Legal assistance would be offered to those arriving by boat and they could have an independent review of unfavourable decisions. Children would also not be detained in immigration detention centres.

“The department will have to justify why a person should be detained,” Senator Evans said. “Once in detention a detainee’s case will be reviewed every three months to ensure that the further detention of the individual is justified.

Senator Evans said the Government would still retain its right to deport refugees. “People who have no right to be here and those who are found not to be owed protection under Australia’s international obligations will be removed.”

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Remember immigration? The issue seems so six-months ago now that foreclosure rates and gas prices have teamed-up to weigh down the economy. Republican hopeful for governor Sarah Steelman, though, believes the debate still has enough political punch to make it the focus of her latest ad, which comes with Election Day just over a week away.

The ad praises Steelman’s record on immigration, and, predictably, disparages her primary rival, U.S. Rep. Kenny Hulshof. Steelman credits herself with forcing a company using illegal immigrants to replace the workers with local employees. This is fairly accurate: As state treasurer, Steelman threatened to withhold $1.4 million in tax credits from a St. Charles County construction site where illegal immigrants were discovered.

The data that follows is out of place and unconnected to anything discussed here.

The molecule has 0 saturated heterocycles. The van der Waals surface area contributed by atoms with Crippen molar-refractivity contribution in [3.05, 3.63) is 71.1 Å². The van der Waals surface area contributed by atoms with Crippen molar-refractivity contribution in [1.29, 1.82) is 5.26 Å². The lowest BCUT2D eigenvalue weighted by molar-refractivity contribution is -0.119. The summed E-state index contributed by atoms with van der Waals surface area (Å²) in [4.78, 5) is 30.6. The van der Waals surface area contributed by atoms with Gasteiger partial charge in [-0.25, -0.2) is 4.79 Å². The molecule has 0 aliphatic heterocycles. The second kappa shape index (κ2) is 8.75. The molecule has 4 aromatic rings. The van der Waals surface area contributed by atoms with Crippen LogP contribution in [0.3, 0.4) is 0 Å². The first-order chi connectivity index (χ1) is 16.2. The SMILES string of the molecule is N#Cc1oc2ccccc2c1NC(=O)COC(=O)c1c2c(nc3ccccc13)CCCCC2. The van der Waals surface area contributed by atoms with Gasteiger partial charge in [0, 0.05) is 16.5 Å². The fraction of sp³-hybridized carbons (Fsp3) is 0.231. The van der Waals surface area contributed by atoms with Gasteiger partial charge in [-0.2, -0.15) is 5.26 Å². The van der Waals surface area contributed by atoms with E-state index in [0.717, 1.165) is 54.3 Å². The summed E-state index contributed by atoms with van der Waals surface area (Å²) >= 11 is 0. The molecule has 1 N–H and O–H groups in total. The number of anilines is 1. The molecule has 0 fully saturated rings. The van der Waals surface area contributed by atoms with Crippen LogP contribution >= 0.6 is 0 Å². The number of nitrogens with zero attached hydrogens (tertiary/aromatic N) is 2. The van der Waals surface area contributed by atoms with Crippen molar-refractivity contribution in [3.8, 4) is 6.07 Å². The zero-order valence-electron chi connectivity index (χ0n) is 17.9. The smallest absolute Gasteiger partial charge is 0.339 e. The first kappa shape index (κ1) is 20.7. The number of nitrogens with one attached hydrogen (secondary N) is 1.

On the other side, Steelman takes a bit more liberties with her attack on Hulshof. True, Hulshof did vote against a measure that prohibited authorizing funds on inspections that would allow Mexican trucks into the U.S. (Sorry for all of the double-negatives — that’s Beltway speak for you.) But the Democratic-sponsored amendment was more a union-backed attempt to bolster American jobs than, as Steelman suggests, a crackdown on smuggling.

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Voodoo immigration?

Last year, when Sen. Barack Obama was making the circuit of conventions for journalists of color, the question was whether the prospective candidate was black enough. This year, when he appeared before the UNITY: Journalists of Color convention in Chicago, the presumptive Democratic nominee joked, “I’m too black.”

Obama appeared Sunday at the close of the convention in a session aired live on CNN to talk about his observations from his trip to the Middle East and Europe, the wars in Iraq and Afghanistan, the U.S. economy and questions from the journalists about faith, affirmative action, immigration and apologies for slavery and to Native Americans.